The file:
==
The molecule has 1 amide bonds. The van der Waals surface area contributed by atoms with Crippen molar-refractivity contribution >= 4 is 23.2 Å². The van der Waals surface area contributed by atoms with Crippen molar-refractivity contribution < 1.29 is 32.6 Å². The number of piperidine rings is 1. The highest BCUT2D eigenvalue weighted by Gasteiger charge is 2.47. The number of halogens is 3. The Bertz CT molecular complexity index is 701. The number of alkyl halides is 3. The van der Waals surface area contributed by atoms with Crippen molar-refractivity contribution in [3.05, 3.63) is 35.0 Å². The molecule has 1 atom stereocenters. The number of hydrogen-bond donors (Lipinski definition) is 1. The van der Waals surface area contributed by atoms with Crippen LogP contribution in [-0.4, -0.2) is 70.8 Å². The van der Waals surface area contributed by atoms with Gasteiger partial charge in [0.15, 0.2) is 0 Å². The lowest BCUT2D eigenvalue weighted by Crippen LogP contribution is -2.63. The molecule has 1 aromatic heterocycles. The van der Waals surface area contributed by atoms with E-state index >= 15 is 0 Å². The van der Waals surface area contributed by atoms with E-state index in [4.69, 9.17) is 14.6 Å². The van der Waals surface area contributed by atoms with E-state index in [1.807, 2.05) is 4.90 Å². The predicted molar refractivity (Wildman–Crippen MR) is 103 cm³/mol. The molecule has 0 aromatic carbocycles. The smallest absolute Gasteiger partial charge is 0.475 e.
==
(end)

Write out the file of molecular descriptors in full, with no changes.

The molecule has 1 amide bonds. The van der Waals surface area contributed by atoms with Crippen molar-refractivity contribution >= 4 is 23.2 Å². The van der Waals surface area contributed by atoms with Crippen molar-refractivity contribution < 1.29 is 32.6 Å². The number of piperidine rings is 1. The highest BCUT2D eigenvalue weighted by Gasteiger charge is 2.47. The number of halogens is 3. The Bertz CT molecular complexity index is 701. The number of alkyl halides is 3. The van der Waals surface area contributed by atoms with Crippen molar-refractivity contribution in [3.05, 3.63) is 35.0 Å². The molecule has 1 atom stereocenters. The number of hydrogen-bond donors (Lipinski definition) is 1. The van der Waals surface area contributed by atoms with Crippen LogP contribution in [-0.4, -0.2) is 70.8 Å². The van der Waals surface area contributed by atoms with Gasteiger partial charge in [0.15, 0.2) is 0 Å². The lowest BCUT2D eigenvalue weighted by Crippen LogP contribution is -2.63. The molecule has 1 aromatic heterocycles. The van der Waals surface area contributed by atoms with E-state index >= 15 is 0 Å². The van der Waals surface area contributed by atoms with E-state index in [4.69, 9.17) is 14.6 Å². The van der Waals surface area contributed by atoms with E-state index in [1.807, 2.05) is 4.90 Å². The predicted molar refractivity (Wildman–Crippen MR) is 103 cm³/mol. The molecule has 0 aromatic carbocycles. The smallest absolute Gasteiger partial charge is 0.475 e.